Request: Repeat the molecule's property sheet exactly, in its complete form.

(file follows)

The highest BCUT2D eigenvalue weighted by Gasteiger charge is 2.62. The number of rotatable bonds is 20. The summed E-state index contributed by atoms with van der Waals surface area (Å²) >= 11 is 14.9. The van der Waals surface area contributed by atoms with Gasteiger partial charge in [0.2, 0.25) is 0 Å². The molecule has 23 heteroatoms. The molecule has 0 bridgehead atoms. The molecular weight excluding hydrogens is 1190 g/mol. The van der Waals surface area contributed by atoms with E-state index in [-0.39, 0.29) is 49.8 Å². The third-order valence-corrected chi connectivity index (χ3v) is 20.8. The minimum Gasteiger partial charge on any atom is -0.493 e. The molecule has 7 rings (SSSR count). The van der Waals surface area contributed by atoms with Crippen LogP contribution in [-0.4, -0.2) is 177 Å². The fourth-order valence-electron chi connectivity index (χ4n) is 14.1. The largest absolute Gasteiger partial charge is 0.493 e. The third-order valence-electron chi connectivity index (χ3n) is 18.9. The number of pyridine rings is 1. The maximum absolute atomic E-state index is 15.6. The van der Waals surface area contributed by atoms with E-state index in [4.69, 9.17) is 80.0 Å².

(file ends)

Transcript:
The highest BCUT2D eigenvalue weighted by Gasteiger charge is 2.62. The number of rotatable bonds is 20. The summed E-state index contributed by atoms with van der Waals surface area (Å²) >= 11 is 14.9. The van der Waals surface area contributed by atoms with Gasteiger partial charge in [0.2, 0.25) is 0 Å². The molecule has 23 heteroatoms. The molecule has 0 bridgehead atoms. The molecular weight excluding hydrogens is 1190 g/mol. The van der Waals surface area contributed by atoms with E-state index in [-0.39, 0.29) is 49.8 Å². The third-order valence-corrected chi connectivity index (χ3v) is 20.8. The minimum Gasteiger partial charge on any atom is -0.493 e. The molecule has 7 rings (SSSR count). The van der Waals surface area contributed by atoms with Crippen LogP contribution in [-0.4, -0.2) is 177 Å². The fourth-order valence-electron chi connectivity index (χ4n) is 14.1. The largest absolute Gasteiger partial charge is 0.493 e. The third-order valence-electron chi connectivity index (χ3n) is 18.9. The number of pyridine rings is 1. The maximum absolute atomic E-state index is 15.6. The van der Waals surface area contributed by atoms with E-state index in [4.69, 9.17) is 80.0 Å².